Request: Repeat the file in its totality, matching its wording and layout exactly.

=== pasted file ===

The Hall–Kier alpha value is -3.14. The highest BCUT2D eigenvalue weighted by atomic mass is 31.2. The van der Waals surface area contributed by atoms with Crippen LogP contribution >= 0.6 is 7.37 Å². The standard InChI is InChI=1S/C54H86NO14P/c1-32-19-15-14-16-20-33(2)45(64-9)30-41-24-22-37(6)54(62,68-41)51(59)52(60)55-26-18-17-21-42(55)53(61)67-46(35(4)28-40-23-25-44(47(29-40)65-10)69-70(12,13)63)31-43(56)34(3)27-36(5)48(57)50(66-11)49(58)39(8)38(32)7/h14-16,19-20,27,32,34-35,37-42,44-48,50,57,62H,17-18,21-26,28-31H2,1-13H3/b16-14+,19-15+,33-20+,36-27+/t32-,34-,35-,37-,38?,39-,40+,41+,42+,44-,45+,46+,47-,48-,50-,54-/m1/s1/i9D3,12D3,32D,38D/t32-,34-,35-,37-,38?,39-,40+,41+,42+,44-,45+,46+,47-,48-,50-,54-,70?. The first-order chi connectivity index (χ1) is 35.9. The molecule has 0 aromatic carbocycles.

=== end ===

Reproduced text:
The Hall–Kier alpha value is -3.14. The highest BCUT2D eigenvalue weighted by atomic mass is 31.2. The van der Waals surface area contributed by atoms with Crippen LogP contribution >= 0.6 is 7.37 Å². The standard InChI is InChI=1S/C54H86NO14P/c1-32-19-15-14-16-20-33(2)45(64-9)30-41-24-22-37(6)54(62,68-41)51(59)52(60)55-26-18-17-21-42(55)53(61)67-46(35(4)28-40-23-25-44(47(29-40)65-10)69-70(12,13)63)31-43(56)34(3)27-36(5)48(57)50(66-11)49(58)39(8)38(32)7/h14-16,19-20,27,32,34-35,37-42,44-48,50,57,62H,17-18,21-26,28-31H2,1-13H3/b16-14+,19-15+,33-20+,36-27+/t32-,34-,35-,37-,38?,39-,40+,41+,42+,44-,45+,46+,47-,48-,50-,54-/m1/s1/i9D3,12D3,32D,38D/t32-,34-,35-,37-,38?,39-,40+,41+,42+,44-,45+,46+,47-,48-,50-,54-,70?. The first-order chi connectivity index (χ1) is 35.9. The molecule has 0 aromatic carbocycles.